A wrongful death is a death that occurs as the result of someone else's intentional, accidental, or neglectful actions. That is a rather broad definition to be sure. A wrongful death accident attorney typically only handles the wrongful deaths that are the result of an accident or neglectful action that leads to an accident. Of course, that does not really clarify much for you when you want to know whether your loved one's death is lawsuit-worthy. The following examples will help clarify things and possibly even point out the wrongful death situation surrounding your loved one.

Death by Car or Truck (with or Without Drugs or Alcohol)

Death by car accident definitely falls under wrongful death. This is especially true if someone was driving erratically, driving way too fast, and/or driving under the influence of alcohol and drugs. It also qualifies if the death was the result of mechanical malfunctions of the car or truck responsible for your family member's death. The police reports as well as the coroner's reports will help in discerning who was responsible, even in part.

Shot by a Police Officer

Police officers do make mistakes. Sometimes, as is the case in a hostage situation, police may accidentally shoot an innocent person. This is a wrongful death because the officer or officers did not wait to see if your family member was going to shoot and just shot instead. Innocent bystanders on the road or in the building who are killed by stray bullets are also wrongful deaths. They were not supposed to die but were accidentally killed anyway.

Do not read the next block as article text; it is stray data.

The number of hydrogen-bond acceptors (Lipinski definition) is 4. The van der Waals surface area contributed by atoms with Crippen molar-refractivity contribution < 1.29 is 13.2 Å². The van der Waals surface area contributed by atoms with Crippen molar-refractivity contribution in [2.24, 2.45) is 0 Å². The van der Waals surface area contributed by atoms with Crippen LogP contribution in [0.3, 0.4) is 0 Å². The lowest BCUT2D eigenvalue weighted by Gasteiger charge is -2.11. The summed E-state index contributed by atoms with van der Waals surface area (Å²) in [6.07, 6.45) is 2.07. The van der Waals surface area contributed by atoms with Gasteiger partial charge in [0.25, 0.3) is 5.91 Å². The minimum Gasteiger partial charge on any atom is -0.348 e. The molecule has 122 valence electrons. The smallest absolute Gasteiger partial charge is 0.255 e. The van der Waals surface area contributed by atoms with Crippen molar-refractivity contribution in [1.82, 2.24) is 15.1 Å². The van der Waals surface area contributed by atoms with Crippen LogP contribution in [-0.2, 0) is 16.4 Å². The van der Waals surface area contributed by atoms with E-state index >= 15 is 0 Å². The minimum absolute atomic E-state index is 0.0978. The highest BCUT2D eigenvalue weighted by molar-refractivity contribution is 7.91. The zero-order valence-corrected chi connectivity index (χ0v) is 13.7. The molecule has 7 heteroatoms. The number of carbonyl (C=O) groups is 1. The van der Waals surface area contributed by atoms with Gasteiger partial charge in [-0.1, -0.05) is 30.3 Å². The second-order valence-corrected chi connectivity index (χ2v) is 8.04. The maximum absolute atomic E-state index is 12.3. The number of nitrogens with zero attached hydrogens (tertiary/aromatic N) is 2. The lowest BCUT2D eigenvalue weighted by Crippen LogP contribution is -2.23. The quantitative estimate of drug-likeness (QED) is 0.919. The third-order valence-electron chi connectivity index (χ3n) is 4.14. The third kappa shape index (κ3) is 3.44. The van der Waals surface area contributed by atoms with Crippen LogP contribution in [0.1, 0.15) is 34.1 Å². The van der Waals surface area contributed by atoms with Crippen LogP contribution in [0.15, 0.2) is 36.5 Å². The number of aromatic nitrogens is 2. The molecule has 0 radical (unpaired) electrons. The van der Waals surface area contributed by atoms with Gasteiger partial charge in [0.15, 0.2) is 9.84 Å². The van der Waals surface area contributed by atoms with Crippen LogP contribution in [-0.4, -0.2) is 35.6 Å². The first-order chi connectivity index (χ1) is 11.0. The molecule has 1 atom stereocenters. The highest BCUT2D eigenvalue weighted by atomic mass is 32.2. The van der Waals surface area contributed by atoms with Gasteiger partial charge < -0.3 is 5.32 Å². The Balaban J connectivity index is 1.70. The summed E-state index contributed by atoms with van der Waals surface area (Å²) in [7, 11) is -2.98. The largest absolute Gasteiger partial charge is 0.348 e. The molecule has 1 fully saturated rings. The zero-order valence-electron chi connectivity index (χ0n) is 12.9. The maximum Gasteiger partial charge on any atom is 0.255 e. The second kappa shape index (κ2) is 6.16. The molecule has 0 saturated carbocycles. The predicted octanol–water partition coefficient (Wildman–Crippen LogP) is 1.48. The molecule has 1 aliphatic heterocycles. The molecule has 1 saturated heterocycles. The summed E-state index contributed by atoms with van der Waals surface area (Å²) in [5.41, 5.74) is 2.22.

Medical Malpractice

Medical malpractice is a wrongful death situation that involves a negligent doctor, surgeon, or nurse. Deaths of this nature include failure to attempt lifesaving techniques, injecting patients with too much medication, failure to check on a patient who is a 24-hour or 48-hour suicide watch patient, and medical professionals who come into work under the influence and cause accidental harm to patients as a result of being intoxicated or "high." Sometimes if a lawyer cannot get "medical malpractice" to stick, he or she will help you sue for wrongful death. It is possible to sue for both simultaneously.


Yes, murder is a wrongful death. While the murder case may be ongoing, your lawyer can accumulate evidence to pursue wrongful death even if there is no conviction and jail time for murder. In fact, it is sometimes better for your wrongful death case if the supposed murderer is not convicted because then he or she may be forced to pay compensation for your loss—something that cannot be done if he or she is serving time in jail.